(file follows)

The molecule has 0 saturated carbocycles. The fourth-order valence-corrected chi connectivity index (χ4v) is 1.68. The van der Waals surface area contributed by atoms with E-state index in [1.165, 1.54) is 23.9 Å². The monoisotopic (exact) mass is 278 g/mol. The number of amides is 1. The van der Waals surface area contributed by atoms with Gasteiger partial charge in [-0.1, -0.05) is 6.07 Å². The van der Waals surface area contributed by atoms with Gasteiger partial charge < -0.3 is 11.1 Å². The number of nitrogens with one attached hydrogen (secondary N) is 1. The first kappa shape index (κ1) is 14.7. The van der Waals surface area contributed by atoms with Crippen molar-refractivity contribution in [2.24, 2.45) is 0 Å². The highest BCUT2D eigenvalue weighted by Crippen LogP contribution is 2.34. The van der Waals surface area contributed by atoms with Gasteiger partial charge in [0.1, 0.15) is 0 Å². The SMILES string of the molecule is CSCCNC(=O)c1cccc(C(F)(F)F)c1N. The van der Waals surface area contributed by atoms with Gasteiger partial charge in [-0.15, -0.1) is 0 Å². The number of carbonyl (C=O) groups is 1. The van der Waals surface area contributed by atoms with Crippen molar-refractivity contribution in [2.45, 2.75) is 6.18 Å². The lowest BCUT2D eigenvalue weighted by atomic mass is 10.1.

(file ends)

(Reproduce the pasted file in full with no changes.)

The molecule has 0 saturated carbocycles. The fourth-order valence-corrected chi connectivity index (χ4v) is 1.68. The van der Waals surface area contributed by atoms with E-state index in [1.165, 1.54) is 23.9 Å². The monoisotopic (exact) mass is 278 g/mol. The number of amides is 1. The van der Waals surface area contributed by atoms with Gasteiger partial charge in [-0.1, -0.05) is 6.07 Å². The van der Waals surface area contributed by atoms with Gasteiger partial charge < -0.3 is 11.1 Å². The number of nitrogens with one attached hydrogen (secondary N) is 1. The first kappa shape index (κ1) is 14.7. The van der Waals surface area contributed by atoms with Crippen molar-refractivity contribution in [2.24, 2.45) is 0 Å². The highest BCUT2D eigenvalue weighted by Crippen LogP contribution is 2.34. The van der Waals surface area contributed by atoms with Gasteiger partial charge in [0.1, 0.15) is 0 Å². The SMILES string of the molecule is CSCCNC(=O)c1cccc(C(F)(F)F)c1N. The van der Waals surface area contributed by atoms with Gasteiger partial charge in [-0.15, -0.1) is 0 Å². The number of carbonyl (C=O) groups is 1. The van der Waals surface area contributed by atoms with Crippen molar-refractivity contribution in [2.45, 2.75) is 6.18 Å². The lowest BCUT2D eigenvalue weighted by atomic mass is 10.1.